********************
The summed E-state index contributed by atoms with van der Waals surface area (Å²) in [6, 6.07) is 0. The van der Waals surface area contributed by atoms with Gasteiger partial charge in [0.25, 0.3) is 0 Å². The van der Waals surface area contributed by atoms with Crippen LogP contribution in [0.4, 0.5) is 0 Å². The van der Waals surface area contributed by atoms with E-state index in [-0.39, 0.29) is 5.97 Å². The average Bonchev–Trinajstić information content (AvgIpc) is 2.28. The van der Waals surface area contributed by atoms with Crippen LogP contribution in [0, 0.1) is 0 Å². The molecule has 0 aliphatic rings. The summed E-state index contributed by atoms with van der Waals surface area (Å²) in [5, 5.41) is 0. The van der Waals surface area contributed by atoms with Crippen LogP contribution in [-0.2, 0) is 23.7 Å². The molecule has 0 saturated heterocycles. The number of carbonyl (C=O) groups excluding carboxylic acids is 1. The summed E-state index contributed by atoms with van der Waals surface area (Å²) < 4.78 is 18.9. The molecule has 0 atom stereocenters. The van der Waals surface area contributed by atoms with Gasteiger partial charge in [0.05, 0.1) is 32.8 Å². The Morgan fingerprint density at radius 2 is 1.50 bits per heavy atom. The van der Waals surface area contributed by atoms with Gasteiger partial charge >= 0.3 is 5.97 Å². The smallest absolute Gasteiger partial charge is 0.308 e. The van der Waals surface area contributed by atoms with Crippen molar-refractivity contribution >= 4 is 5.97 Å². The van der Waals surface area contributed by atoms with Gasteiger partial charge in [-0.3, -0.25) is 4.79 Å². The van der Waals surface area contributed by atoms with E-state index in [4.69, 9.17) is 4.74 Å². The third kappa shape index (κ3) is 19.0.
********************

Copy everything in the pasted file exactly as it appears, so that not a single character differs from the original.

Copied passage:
The summed E-state index contributed by atoms with van der Waals surface area (Å²) in [6, 6.07) is 0. The van der Waals surface area contributed by atoms with Gasteiger partial charge in [0.25, 0.3) is 0 Å². The van der Waals surface area contributed by atoms with Crippen LogP contribution in [0.4, 0.5) is 0 Å². The van der Waals surface area contributed by atoms with E-state index in [-0.39, 0.29) is 5.97 Å². The average Bonchev–Trinajstić information content (AvgIpc) is 2.28. The van der Waals surface area contributed by atoms with Crippen LogP contribution in [0, 0.1) is 0 Å². The molecule has 0 aliphatic rings. The summed E-state index contributed by atoms with van der Waals surface area (Å²) in [5, 5.41) is 0. The van der Waals surface area contributed by atoms with Crippen LogP contribution in [-0.2, 0) is 23.7 Å². The molecule has 0 saturated heterocycles. The number of carbonyl (C=O) groups excluding carboxylic acids is 1. The summed E-state index contributed by atoms with van der Waals surface area (Å²) < 4.78 is 18.9. The molecule has 0 atom stereocenters. The van der Waals surface area contributed by atoms with Gasteiger partial charge in [0.05, 0.1) is 32.8 Å². The Morgan fingerprint density at radius 2 is 1.50 bits per heavy atom. The van der Waals surface area contributed by atoms with Gasteiger partial charge >= 0.3 is 5.97 Å². The smallest absolute Gasteiger partial charge is 0.308 e. The van der Waals surface area contributed by atoms with Crippen molar-refractivity contribution >= 4 is 5.97 Å². The van der Waals surface area contributed by atoms with Gasteiger partial charge in [-0.3, -0.25) is 4.79 Å². The van der Waals surface area contributed by atoms with E-state index in [4.69, 9.17) is 4.74 Å². The third kappa shape index (κ3) is 19.0.